Romeo walked out into the clearing behind the motel, an area of about twenty or thirty yards, a hushed threshold at the edge of the grove. The grove went back a long ways, nearly two acres deep, about an acre wide at the far end, big enough for Romeo to squint his eyes and look out into the trees, imagining central park. The largest trees surrounded the edges of the clearing, their branches spreading out above in a cathedral ceiling of leaves so that it was always shady, even when winter stripped the branches down to a skeletal tangle. On the left side of the clearing, a huge old stone fireplace and its chimney stood completely intact and functional, the cabin it served in 1870 stripped away by hostile fire. On the far right side, a modern cement block incinerator, big enough to serve ugly purposes, with an extra wide metal door and a high chimney of its own, smoked calmly, like a lit cigarette lying in an ashtray waiting for lips. Usually when the guest book came back, Romeo pitched it in the incinerator without pause or remorse, but this time, tired of lying to himself, tired of doing the same thing and expecting a different outcome, he decided to take a seat on the edge of the stone hearth and face what the book had to say, to see if the names written in deep brown ink would come alive long enough for him to understand what he was supposed to do.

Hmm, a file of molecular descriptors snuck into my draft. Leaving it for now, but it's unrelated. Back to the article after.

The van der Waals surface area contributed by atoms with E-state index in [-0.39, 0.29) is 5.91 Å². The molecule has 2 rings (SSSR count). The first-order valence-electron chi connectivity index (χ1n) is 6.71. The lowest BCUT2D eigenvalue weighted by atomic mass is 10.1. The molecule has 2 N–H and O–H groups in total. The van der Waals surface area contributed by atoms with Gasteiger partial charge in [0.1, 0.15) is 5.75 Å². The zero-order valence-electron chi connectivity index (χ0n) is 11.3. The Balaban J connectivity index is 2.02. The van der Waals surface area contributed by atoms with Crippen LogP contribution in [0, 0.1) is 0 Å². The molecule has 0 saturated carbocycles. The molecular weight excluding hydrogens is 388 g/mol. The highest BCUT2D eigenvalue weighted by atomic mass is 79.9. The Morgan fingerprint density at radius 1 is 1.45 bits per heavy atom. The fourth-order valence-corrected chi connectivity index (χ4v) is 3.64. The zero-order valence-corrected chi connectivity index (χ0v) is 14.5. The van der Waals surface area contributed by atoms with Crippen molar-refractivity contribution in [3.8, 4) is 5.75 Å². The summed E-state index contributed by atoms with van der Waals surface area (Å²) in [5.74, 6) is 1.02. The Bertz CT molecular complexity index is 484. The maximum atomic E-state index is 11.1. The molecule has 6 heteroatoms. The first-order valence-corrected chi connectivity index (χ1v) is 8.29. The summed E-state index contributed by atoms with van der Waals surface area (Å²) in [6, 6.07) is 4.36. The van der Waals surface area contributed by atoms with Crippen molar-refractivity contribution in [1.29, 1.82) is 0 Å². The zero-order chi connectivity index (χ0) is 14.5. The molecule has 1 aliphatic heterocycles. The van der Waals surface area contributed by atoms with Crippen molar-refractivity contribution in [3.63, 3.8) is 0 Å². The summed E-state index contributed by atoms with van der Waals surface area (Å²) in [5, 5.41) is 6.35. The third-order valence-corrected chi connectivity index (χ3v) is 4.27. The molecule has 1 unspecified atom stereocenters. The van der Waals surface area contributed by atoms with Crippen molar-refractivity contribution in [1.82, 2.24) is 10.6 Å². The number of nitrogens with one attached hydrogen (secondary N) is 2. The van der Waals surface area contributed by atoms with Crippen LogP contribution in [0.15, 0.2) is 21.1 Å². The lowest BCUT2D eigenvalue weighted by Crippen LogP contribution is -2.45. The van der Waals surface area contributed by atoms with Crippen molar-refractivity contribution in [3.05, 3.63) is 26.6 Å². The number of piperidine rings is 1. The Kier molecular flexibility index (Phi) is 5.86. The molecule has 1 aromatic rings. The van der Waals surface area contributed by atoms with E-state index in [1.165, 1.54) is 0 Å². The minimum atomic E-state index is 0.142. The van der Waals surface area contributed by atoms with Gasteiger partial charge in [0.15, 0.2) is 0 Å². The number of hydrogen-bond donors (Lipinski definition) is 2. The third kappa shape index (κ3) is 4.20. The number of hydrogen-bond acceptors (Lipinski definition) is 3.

Slappy, the kid, appeared from around the corner, hip first and jaws flapping as usual. Romeo still had the phone receiver in his hand, even though Mr. G had hung up, and could feel his pulse battering senselessly against the dead, black bakelite. "I hope you're ready to go," the kid said, "'cause when I pulled the truck up and looked back in the rear view, there's the mutts in the back again, just like they always ride back there, like it's all of a sudden normal or somethin', but unless you let 'em ride in the back when I ain't lookin,' I don't know where they keep gettin' the idea they're goin' somewhere, and I gotta tell you, I'm fed up with their gettin' in the way and being so obstinate about it - those dogs are some big heavy bastards when they don't want to move - but I did finally get 'em out, so... we goin' now or what?" Romeo replaced the receiver, closed the cover of the guest book and tucked it under his arm. He couldn't help sighing as he looked out the front window at the road that lead beyond sight to wavering, intangible horizons and said, "Nah, you go on without me and just get double of everything on the list." Slappy's elastic eyebrows shot up, but before he could ask, Romeo said, "I got some work to do before our new guest arrives..." and he gave a whistle for the dogs to make it easier on the kid as he headed out the door and down the walkway to the grove of trees behind the motel.